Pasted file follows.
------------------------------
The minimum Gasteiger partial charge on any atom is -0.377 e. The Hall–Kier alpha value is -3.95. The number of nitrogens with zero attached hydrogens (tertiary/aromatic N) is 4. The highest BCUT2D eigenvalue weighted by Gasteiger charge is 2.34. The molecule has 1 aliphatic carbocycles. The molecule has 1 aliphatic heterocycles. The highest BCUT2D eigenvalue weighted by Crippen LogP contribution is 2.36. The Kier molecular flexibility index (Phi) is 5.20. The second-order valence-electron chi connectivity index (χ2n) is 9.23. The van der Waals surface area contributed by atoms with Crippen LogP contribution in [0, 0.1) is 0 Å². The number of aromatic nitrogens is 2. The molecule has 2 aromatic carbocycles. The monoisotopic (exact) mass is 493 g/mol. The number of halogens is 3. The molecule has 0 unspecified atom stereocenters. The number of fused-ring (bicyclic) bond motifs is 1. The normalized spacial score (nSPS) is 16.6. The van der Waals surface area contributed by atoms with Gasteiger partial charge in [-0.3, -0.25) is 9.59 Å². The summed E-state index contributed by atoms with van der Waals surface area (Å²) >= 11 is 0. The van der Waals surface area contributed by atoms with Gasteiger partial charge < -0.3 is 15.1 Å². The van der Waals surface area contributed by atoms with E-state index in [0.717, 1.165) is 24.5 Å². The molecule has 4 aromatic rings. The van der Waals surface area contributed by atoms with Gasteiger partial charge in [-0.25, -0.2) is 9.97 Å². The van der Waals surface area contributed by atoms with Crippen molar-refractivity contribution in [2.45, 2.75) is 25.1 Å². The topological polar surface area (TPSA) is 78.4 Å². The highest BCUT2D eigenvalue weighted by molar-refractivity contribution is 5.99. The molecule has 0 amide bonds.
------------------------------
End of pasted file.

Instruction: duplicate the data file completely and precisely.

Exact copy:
The minimum Gasteiger partial charge on any atom is -0.377 e. The Hall–Kier alpha value is -3.95. The number of nitrogens with zero attached hydrogens (tertiary/aromatic N) is 4. The highest BCUT2D eigenvalue weighted by Gasteiger charge is 2.34. The molecule has 1 aliphatic carbocycles. The molecule has 1 aliphatic heterocycles. The highest BCUT2D eigenvalue weighted by Crippen LogP contribution is 2.36. The Kier molecular flexibility index (Phi) is 5.20. The second-order valence-electron chi connectivity index (χ2n) is 9.23. The van der Waals surface area contributed by atoms with Crippen LogP contribution in [0, 0.1) is 0 Å². The number of aromatic nitrogens is 2. The molecule has 2 aromatic carbocycles. The monoisotopic (exact) mass is 493 g/mol. The number of halogens is 3. The molecule has 0 unspecified atom stereocenters. The number of fused-ring (bicyclic) bond motifs is 1. The normalized spacial score (nSPS) is 16.6. The van der Waals surface area contributed by atoms with Gasteiger partial charge in [-0.3, -0.25) is 9.59 Å². The summed E-state index contributed by atoms with van der Waals surface area (Å²) >= 11 is 0. The van der Waals surface area contributed by atoms with Gasteiger partial charge < -0.3 is 15.1 Å². The van der Waals surface area contributed by atoms with E-state index in [0.717, 1.165) is 24.5 Å². The molecule has 4 aromatic rings. The van der Waals surface area contributed by atoms with Gasteiger partial charge in [-0.25, -0.2) is 9.97 Å². The van der Waals surface area contributed by atoms with Crippen molar-refractivity contribution in [2.45, 2.75) is 25.1 Å². The topological polar surface area (TPSA) is 78.4 Å². The highest BCUT2D eigenvalue weighted by molar-refractivity contribution is 5.99. The molecule has 0 amide bonds.